As a consequence, consumers may find themselves receiving conflicted advice and paying more for commission-based products. The net result is that many Americans will be left with less money for retirement. 

To us, a fiduciary duty is needed to protect investors who are at an informational disadvantage when compared to brokers and investment advisers. Despite the arguments expressed by opponents of the DOL rule, our industry has already taken action to comply with the rule and eradicate corrosive conflicts of interest.

Some firms are moving toward fee-based models, while others are increasing oversight and making changes to their product lines. Changing course now could reverse this progress.

Rather than suspend the DOL fiduciary rule, we strongly favor implementing the regulation in its current form to protect retirement investors now. In the meantime, work on developing a new and better Securities and Exchange Commission (SEC) rule can continue and be implemented when complete.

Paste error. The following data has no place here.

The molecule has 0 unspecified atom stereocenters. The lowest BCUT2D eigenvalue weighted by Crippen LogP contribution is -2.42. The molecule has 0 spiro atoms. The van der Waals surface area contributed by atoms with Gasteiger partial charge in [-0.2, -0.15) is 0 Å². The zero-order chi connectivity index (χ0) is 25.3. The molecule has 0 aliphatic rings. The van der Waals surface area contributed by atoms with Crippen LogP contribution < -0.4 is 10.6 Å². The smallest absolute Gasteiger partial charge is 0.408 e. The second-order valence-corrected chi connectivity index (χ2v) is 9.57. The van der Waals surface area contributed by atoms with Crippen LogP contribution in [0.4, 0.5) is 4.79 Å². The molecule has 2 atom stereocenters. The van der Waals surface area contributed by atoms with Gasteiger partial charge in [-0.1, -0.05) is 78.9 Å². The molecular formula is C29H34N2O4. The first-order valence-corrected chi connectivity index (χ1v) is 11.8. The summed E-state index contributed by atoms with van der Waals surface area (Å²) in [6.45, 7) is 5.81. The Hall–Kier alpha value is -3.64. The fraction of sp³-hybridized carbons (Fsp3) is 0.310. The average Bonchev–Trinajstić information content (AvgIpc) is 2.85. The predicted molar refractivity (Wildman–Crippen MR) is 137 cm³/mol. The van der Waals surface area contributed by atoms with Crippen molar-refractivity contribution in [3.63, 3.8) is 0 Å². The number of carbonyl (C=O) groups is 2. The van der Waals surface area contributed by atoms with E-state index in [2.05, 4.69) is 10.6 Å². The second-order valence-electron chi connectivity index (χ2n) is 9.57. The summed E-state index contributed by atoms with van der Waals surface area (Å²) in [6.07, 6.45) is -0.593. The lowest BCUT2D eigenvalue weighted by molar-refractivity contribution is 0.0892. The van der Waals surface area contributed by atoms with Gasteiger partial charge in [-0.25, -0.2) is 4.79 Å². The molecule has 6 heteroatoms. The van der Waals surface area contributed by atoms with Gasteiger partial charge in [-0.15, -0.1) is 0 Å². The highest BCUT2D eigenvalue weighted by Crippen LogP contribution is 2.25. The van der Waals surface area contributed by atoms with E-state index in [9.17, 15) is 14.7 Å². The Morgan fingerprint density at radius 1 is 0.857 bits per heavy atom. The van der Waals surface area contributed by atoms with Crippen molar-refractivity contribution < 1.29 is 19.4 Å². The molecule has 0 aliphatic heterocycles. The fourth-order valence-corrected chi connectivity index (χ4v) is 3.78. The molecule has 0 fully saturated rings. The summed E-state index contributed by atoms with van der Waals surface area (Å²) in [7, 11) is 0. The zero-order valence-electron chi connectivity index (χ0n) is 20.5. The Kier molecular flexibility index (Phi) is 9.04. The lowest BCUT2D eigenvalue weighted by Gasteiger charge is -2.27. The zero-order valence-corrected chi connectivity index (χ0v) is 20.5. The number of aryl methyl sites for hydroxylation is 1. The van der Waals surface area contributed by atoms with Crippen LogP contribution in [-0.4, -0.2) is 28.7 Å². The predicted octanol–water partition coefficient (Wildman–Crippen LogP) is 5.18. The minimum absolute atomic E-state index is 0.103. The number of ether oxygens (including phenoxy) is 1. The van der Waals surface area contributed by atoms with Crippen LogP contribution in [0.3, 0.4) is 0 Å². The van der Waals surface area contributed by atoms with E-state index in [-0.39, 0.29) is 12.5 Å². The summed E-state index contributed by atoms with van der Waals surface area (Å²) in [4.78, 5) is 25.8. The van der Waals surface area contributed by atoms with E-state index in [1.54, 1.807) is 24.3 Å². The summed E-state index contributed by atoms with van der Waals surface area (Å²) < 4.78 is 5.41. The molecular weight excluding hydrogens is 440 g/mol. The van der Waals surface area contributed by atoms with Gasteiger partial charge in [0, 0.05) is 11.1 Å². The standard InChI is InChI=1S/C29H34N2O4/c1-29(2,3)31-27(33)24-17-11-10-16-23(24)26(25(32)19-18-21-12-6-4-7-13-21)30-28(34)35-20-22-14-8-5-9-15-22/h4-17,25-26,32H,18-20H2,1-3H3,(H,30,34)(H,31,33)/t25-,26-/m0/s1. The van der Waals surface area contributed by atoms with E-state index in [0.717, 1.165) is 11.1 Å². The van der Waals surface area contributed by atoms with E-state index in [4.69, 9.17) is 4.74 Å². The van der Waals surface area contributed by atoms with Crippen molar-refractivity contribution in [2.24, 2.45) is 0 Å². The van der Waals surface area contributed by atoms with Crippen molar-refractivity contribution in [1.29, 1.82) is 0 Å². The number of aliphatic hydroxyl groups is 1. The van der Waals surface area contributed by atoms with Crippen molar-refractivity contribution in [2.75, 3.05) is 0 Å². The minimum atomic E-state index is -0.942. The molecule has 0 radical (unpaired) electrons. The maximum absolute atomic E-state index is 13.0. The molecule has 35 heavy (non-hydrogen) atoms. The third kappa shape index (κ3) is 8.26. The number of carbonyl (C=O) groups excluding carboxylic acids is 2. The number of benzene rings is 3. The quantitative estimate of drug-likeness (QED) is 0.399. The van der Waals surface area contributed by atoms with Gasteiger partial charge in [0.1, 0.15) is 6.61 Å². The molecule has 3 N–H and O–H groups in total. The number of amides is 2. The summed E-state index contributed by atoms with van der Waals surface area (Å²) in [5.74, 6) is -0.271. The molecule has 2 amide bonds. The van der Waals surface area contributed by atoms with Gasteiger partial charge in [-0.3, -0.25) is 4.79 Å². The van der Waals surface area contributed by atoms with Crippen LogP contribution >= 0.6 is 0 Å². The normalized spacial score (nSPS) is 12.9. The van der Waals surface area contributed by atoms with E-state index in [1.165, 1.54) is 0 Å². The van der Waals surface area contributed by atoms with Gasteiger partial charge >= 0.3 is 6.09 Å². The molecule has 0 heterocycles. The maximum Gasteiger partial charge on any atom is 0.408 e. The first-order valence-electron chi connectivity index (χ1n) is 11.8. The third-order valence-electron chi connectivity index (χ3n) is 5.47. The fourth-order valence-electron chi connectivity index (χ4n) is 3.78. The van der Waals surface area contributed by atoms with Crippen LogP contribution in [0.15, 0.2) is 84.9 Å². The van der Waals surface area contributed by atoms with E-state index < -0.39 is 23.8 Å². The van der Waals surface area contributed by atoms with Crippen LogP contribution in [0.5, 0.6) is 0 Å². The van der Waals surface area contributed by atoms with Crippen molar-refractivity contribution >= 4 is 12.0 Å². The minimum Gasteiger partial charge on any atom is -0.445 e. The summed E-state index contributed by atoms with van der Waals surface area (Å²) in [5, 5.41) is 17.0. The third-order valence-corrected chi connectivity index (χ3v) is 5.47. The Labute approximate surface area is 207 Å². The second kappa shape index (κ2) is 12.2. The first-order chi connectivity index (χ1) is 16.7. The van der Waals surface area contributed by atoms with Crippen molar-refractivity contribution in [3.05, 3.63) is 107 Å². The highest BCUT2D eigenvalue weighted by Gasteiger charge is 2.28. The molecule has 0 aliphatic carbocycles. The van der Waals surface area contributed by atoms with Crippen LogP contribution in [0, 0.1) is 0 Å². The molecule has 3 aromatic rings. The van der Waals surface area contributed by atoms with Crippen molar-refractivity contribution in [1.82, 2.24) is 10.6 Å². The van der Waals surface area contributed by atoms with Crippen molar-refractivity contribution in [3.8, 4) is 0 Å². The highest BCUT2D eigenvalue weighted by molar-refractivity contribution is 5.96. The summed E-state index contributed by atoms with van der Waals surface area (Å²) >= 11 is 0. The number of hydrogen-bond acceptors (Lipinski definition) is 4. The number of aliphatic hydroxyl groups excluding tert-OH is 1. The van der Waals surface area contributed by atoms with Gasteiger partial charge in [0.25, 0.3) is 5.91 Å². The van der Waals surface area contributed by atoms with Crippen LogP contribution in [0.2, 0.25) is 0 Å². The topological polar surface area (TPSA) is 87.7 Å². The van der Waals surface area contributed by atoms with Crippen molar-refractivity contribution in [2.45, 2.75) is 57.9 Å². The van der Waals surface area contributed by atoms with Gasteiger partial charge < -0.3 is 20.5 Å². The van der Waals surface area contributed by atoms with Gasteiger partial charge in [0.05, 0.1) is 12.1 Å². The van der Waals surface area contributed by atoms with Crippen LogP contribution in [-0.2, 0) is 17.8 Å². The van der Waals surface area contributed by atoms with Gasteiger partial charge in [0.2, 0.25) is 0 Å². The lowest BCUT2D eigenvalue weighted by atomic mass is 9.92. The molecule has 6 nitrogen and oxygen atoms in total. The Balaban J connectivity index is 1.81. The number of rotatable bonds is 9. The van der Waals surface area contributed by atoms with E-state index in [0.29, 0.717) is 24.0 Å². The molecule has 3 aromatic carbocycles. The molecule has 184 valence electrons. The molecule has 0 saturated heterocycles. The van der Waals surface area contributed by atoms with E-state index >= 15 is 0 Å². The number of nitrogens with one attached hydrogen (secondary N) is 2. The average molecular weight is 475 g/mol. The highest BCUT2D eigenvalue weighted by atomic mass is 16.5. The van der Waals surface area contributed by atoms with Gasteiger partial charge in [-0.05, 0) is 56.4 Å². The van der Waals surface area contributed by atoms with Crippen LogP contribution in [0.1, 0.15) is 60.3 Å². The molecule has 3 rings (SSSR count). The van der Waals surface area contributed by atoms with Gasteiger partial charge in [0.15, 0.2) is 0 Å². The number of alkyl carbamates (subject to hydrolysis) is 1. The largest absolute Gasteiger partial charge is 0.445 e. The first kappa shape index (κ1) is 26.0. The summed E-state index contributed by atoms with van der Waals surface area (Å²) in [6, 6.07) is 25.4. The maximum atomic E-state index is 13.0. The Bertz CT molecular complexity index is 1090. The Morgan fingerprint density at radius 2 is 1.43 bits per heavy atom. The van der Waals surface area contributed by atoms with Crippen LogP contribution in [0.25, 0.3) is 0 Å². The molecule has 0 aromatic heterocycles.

Times may change, but our principles won’t

At CFA Institute, our Standards of Professional Conduct require that we act as investment professionals in the best interests of our clients. The regulatory environment may change, but our standards don’t.

Our organization is driven by principle, not politics, and we will continue to promote what is in investors’ best interests, regardless of developments in Washington.

Thankfully, it won’t be easy reversing course on important issues like investor protection — that can’t be accomplished with the stroke of a pen. In fact, we are hopeful that President Trump’s appointments to regulatory bodies, such as the SEC, will keep the long-term interests of Americans investors front and center.

However, when investors are at risk, CFA Institute will be a consistent voice to remind policymakers just who it is they represent. 


James Allen is the head of U.S. Capital Markets Policy for the CFA Institute, a global association of investment professionals. 

The views of contributors are their own and not the views of The Hill.